Sowing Seeds On Your Garden

Sowing seeds or plants? Numerous vegetables can be directly seeded where they are to grow, including lettuce, beans, carrots, beets, chard, spinach, peas and squash. But it’s better to start with small plants rather than seeds for crops that take longer to mature.

Purchase transplants for tomatoes, peppers, eggplant, and melons (or start your own indoors 6 to 8 weeks before planting them outside). Besides, if you wish to boost up the season, consider a raised bed garden as the soil will warm up more quickly.

Then if you decide to grow from seed (versus young plants), be sure to buy high-quality seeds. But for some reason if seeds don’t germinate, that’s time and money wasted. If you spent extra money in spring for that year’s seeds, will pay off at harvest time with higher yields.

Selecting Seeds

  • Buy from a reliable source
  • Choose quality seed. It will be true to cultivar/variety name, and will not contain contaminants, such as soil particles, weed seed, insect casings or plant pulp.
  • Select suitable varieties for your area that will reach maturity before frost, survive heat, and tolerate your growing conditions.
  • Furthermore, purchase only enough seed for the current season (viability decreases with stored seed).

Germinating Seeds

In fact germination is affected by four environmental factors, including water, oxygen, light, and temperature. Hence, manage them correctly and your seeds are sure to sprout. After all, read your seed packets to know the requirements of each crop.


It’s important to know how much water to give your seedlings; they will remain dormant if they are too dry and can rot if too wet. So adequate and consistent moisture is ideal. A gentle daily misting with a spray bottle should do the trick. Covering seeds with a thin layer of vermiculite or peat moss also helps.


To be sure, for seeds to get enough oxygen, your soilless growing medium needs to drain well. Heavy, wet media cause anaerobic conditions, which inhibit germination.


Although plants’ light requirements vary from crop to crop; where you locate your seeds will determine how much light they receive per day.


Temperature affects the number of seeds that germinate and how quickly they germinate. Be aware some seeds have a very specific temperature range for germination, while others will germinate over a broad range of temperatures. A 65° to 75°F range is typical for most seeds.

Potting Soil for Starting Seeds

When it comes time to start seeds, plan to use a sterile, soilless potting medium. Sterile mixes have been treated to be free of weed seeds and disease organisms. Do not use garden soil—it’s much too heavy and holds too much water for germination. A fine, uniform texture is what’s needed. If you are up for a little experiment, you can even make your own.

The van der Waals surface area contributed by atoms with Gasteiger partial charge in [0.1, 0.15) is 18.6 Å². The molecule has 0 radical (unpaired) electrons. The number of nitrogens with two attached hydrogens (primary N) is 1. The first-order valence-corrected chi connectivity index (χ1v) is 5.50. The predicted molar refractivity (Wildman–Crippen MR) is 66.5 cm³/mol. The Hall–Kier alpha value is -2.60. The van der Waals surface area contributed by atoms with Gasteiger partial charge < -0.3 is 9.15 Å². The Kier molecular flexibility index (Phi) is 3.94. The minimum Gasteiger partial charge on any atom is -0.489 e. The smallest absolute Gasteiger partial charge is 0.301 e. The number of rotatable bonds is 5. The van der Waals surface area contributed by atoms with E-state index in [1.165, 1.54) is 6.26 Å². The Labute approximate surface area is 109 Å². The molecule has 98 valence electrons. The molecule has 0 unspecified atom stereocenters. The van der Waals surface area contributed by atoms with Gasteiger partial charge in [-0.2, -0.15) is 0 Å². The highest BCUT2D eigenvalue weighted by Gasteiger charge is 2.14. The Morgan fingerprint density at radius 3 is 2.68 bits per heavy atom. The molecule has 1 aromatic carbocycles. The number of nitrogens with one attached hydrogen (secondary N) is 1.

For a basic mix, use:

1 bucket = (2½ gallons)

• 1 Bucket of Peat moss and vermiculite or perlite

• A half bucket (1¼ gallons) screened compost or composted cow manure

• 2 cups of fine sand and cups pelleted time-release fertilizer •

• A half cup of lime (to counter the acid of peat and keep the pH level near neutral)

Mix thoroughly. Makes enough to fill two 14-inch tubs. Double or triple recipe for bigger containers.


  • During your seedlings’ last week indoors, withhold fertilizer and water less often—this helps toughen them up.
  • Seven to Ten days before transplanting, set the seedlings outdoors in dappled shade, protected from wind for a few hours each day, little by little increase their exposure to full sun and windy conditions—this hardens them off in preparation for transplanting into the ground.
  • Keep soil under moisture at all times during the hardening-off period. Because of dry air and spring breezes can result in rapid transpiration.
  • If possible, transplant on overcast days or in the early morning.
  • Make transplants into loose, well-aerated soil that will catch and retain moisture, drain well, and allow easy penetration by young roots.
  • After transplanting, soak the soil around new seedlings immediately.
  • Spread mulch to reduce soil-moisture loss.
  • To promotes strong root development, ensure that phosphorus is available in the root zone of new transplants, mix 2 tablespoons of a 15-30-15 starter fertilizer into a gallon of water (1 tablespoon for vining crops, such as cucumbers and melon), and give each seedling a cup of the solution after transplanting.

Let’s find out “How To Water Plants Correctly” in the next article.

How To Water Plants Correctly

Don’t miss the previous article.

Fertilizing Techniques

Leave a Comment

Your email address will not be published. Required fields are marked *